'Rise' in alcohol-related injuries15th October 2007
New NHS data shows that the number of people taken to A&E departments because of alcohol abuse has increased by more than a quarter over the past five years.
The Department of Health figures, published in the Observer, found the number of male alcohol-related emergency cases in England rose by 27.3% between 2001/02 and 2005/06. Female drinkers admitted to hospital were shown to have increased by 28.9%.
Professor Ian Gilmore, president of the Royal College of Physicians, told the paper: "We have a serious alcohol problem in this country and measures to date haven't had any discernible effect".
The number of men taken to hospital in England showed a rise from 714 per 100,000 in 2001/02 to 909 per 100,000 in 2005/06. Female admittances increased from 396 per 100,000 to 510 per 100,000.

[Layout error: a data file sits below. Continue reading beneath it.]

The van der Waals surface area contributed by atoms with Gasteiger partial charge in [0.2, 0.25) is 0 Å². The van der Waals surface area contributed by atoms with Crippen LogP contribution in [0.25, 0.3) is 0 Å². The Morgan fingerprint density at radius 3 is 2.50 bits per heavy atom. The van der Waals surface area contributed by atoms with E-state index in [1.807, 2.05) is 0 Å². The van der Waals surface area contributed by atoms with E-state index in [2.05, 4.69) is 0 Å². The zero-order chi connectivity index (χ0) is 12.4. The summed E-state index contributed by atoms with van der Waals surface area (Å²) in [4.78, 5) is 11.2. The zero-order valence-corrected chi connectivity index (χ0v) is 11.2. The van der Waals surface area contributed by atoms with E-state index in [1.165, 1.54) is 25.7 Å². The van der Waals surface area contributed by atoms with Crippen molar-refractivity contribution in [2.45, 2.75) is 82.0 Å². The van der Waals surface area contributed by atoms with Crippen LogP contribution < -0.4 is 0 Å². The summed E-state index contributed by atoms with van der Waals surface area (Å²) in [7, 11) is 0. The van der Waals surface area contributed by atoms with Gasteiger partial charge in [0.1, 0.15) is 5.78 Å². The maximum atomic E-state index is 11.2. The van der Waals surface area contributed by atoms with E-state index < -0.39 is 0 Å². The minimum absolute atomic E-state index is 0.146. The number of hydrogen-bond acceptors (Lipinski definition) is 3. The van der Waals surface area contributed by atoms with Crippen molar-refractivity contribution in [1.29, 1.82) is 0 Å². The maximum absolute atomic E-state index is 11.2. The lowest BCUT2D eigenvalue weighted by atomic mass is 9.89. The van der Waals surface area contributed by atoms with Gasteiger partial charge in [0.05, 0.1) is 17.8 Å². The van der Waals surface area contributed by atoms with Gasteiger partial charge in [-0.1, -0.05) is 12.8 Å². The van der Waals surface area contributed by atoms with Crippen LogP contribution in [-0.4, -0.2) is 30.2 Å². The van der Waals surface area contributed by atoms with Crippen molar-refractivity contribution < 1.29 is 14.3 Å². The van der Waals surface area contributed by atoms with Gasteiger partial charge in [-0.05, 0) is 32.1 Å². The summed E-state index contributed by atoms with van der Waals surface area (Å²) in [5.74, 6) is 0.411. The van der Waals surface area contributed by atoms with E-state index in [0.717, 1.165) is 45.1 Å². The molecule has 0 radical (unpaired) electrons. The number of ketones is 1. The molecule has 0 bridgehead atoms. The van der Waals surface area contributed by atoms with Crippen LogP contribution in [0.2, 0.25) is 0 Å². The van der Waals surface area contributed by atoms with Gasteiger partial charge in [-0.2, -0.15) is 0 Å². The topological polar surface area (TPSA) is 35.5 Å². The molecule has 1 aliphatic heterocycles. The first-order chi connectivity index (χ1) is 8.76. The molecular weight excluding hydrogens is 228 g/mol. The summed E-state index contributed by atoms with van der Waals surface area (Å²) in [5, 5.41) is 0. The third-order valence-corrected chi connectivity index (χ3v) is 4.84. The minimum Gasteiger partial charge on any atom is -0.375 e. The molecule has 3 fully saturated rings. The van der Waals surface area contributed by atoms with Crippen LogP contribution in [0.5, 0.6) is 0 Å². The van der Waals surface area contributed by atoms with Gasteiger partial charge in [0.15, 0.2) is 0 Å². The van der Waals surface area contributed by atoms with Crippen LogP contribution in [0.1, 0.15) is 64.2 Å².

The data showed that the North had the highest rates of admissions and the South of the country had the lowest.
The region with the highest number of admissions per 100,000 population was the North East - 1,232 male admissions and 689 female admissions in 2005/06. The North West was in second place with 1,215 male admissions per 100,000 and 674 female admissions.
The east of the country showed the lowest number of admissions - 743 male and 425 female per 100,000 population.
Professor Gilmore said that a rise in alcohol prices could have the most "immediate effect" and stated that the government should look into the way alcohol was sold and promoted.
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Title: 'Rise' in alcohol-related injuries
Author: Jess Laurence
Article Id: 4400
Date Added: 15th Oct 2007